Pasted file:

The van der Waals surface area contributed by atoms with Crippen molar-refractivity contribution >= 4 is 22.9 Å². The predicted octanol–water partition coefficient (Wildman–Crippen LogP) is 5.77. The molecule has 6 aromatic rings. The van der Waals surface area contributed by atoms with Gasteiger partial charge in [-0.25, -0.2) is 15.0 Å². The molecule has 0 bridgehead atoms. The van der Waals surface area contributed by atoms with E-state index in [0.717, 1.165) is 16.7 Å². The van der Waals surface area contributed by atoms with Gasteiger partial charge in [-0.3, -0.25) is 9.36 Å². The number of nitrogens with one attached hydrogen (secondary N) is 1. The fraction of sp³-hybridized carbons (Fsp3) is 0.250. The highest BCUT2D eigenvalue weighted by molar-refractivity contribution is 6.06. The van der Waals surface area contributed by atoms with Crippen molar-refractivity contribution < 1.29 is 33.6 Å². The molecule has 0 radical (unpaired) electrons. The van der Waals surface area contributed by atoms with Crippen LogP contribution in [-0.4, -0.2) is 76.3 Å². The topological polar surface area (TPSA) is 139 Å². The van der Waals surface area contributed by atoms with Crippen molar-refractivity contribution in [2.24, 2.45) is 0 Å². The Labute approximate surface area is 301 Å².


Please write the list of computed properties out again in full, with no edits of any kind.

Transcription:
The van der Waals surface area contributed by atoms with Crippen molar-refractivity contribution >= 4 is 22.9 Å². The predicted octanol–water partition coefficient (Wildman–Crippen LogP) is 5.77. The molecule has 6 aromatic rings. The van der Waals surface area contributed by atoms with Gasteiger partial charge in [-0.25, -0.2) is 15.0 Å². The molecule has 0 bridgehead atoms. The van der Waals surface area contributed by atoms with E-state index in [0.717, 1.165) is 16.7 Å². The van der Waals surface area contributed by atoms with Gasteiger partial charge in [-0.3, -0.25) is 9.36 Å². The number of nitrogens with one attached hydrogen (secondary N) is 1. The fraction of sp³-hybridized carbons (Fsp3) is 0.250. The highest BCUT2D eigenvalue weighted by molar-refractivity contribution is 6.06. The van der Waals surface area contributed by atoms with Crippen molar-refractivity contribution < 1.29 is 33.6 Å². The molecule has 0 radical (unpaired) electrons. The van der Waals surface area contributed by atoms with Crippen LogP contribution in [-0.4, -0.2) is 76.3 Å². The topological polar surface area (TPSA) is 139 Å². The van der Waals surface area contributed by atoms with Crippen molar-refractivity contribution in [2.24, 2.45) is 0 Å². The Labute approximate surface area is 301 Å².